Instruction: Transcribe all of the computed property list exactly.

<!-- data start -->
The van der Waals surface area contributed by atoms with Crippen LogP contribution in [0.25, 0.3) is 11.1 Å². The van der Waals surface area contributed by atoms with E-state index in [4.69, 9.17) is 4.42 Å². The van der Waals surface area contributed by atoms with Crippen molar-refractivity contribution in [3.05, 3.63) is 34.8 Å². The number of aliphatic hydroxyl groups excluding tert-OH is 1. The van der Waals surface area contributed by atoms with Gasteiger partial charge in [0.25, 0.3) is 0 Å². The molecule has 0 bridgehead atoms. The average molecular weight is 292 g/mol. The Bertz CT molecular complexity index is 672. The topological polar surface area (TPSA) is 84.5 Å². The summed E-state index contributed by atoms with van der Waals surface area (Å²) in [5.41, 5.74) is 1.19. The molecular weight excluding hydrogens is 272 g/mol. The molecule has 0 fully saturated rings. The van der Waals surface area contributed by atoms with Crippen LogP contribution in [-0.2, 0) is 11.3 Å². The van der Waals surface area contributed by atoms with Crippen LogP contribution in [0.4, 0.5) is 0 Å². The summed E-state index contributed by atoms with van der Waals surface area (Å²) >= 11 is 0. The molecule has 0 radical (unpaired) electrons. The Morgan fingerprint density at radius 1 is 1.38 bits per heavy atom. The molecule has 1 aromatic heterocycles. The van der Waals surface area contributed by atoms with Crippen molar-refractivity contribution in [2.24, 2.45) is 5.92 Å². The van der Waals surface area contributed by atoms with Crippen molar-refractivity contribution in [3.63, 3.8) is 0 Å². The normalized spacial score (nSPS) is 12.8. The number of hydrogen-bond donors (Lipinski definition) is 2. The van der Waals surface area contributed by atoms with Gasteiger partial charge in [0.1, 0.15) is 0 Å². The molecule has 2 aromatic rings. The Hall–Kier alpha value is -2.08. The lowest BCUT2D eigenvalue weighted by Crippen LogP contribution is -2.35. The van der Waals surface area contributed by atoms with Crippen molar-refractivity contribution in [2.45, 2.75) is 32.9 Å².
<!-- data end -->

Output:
The van der Waals surface area contributed by atoms with Crippen LogP contribution in [0.25, 0.3) is 11.1 Å². The van der Waals surface area contributed by atoms with E-state index in [4.69, 9.17) is 4.42 Å². The van der Waals surface area contributed by atoms with Crippen molar-refractivity contribution in [3.05, 3.63) is 34.8 Å². The number of aliphatic hydroxyl groups excluding tert-OH is 1. The van der Waals surface area contributed by atoms with Gasteiger partial charge in [0.25, 0.3) is 0 Å². The molecule has 0 bridgehead atoms. The average molecular weight is 292 g/mol. The Bertz CT molecular complexity index is 672. The topological polar surface area (TPSA) is 84.5 Å². The summed E-state index contributed by atoms with van der Waals surface area (Å²) in [5.41, 5.74) is 1.19. The molecular weight excluding hydrogens is 272 g/mol. The molecule has 0 fully saturated rings. The van der Waals surface area contributed by atoms with Crippen LogP contribution in [-0.2, 0) is 11.3 Å². The van der Waals surface area contributed by atoms with Crippen LogP contribution in [0.4, 0.5) is 0 Å². The summed E-state index contributed by atoms with van der Waals surface area (Å²) >= 11 is 0. The molecule has 0 radical (unpaired) electrons. The Morgan fingerprint density at radius 1 is 1.38 bits per heavy atom. The molecule has 1 aromatic heterocycles. The van der Waals surface area contributed by atoms with Crippen molar-refractivity contribution in [2.24, 2.45) is 5.92 Å². The van der Waals surface area contributed by atoms with Crippen molar-refractivity contribution in [3.63, 3.8) is 0 Å². The normalized spacial score (nSPS) is 12.8. The number of hydrogen-bond donors (Lipinski definition) is 2. The van der Waals surface area contributed by atoms with Gasteiger partial charge in [0.1, 0.15) is 0 Å². The molecule has 2 aromatic rings. The Hall–Kier alpha value is -2.08. The lowest BCUT2D eigenvalue weighted by Crippen LogP contribution is -2.35. The van der Waals surface area contributed by atoms with Crippen molar-refractivity contribution in [2.45, 2.75) is 32.9 Å².